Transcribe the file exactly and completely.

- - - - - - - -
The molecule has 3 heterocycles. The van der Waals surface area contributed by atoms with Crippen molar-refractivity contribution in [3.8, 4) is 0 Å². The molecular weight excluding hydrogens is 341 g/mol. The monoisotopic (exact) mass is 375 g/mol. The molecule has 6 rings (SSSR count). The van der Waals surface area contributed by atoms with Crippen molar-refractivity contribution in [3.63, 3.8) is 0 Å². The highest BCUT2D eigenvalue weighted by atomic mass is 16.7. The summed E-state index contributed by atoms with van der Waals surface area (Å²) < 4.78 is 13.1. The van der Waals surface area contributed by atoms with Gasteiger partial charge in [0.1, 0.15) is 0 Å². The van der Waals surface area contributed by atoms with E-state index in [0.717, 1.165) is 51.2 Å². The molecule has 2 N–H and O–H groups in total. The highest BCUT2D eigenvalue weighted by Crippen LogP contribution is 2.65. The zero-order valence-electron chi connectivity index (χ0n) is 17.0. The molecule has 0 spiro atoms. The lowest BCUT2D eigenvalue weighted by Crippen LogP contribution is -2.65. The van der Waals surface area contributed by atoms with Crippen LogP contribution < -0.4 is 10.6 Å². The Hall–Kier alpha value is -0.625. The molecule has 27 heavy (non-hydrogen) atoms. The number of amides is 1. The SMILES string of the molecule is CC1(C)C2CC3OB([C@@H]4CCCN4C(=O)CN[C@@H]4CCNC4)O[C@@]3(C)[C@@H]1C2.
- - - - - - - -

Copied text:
The molecule has 3 heterocycles. The van der Waals surface area contributed by atoms with Crippen molar-refractivity contribution in [3.8, 4) is 0 Å². The molecular weight excluding hydrogens is 341 g/mol. The monoisotopic (exact) mass is 375 g/mol. The molecule has 6 rings (SSSR count). The van der Waals surface area contributed by atoms with Crippen molar-refractivity contribution in [3.63, 3.8) is 0 Å². The highest BCUT2D eigenvalue weighted by atomic mass is 16.7. The summed E-state index contributed by atoms with van der Waals surface area (Å²) < 4.78 is 13.1. The van der Waals surface area contributed by atoms with Gasteiger partial charge in [0.1, 0.15) is 0 Å². The van der Waals surface area contributed by atoms with E-state index in [0.717, 1.165) is 51.2 Å². The molecule has 2 N–H and O–H groups in total. The highest BCUT2D eigenvalue weighted by Crippen LogP contribution is 2.65. The zero-order valence-electron chi connectivity index (χ0n) is 17.0. The molecule has 0 spiro atoms. The lowest BCUT2D eigenvalue weighted by Crippen LogP contribution is -2.65. The van der Waals surface area contributed by atoms with Crippen LogP contribution < -0.4 is 10.6 Å². The Hall–Kier alpha value is -0.625. The molecule has 27 heavy (non-hydrogen) atoms. The number of amides is 1. The SMILES string of the molecule is CC1(C)C2CC3OB([C@@H]4CCCN4C(=O)CN[C@@H]4CCNC4)O[C@@]3(C)[C@@H]1C2.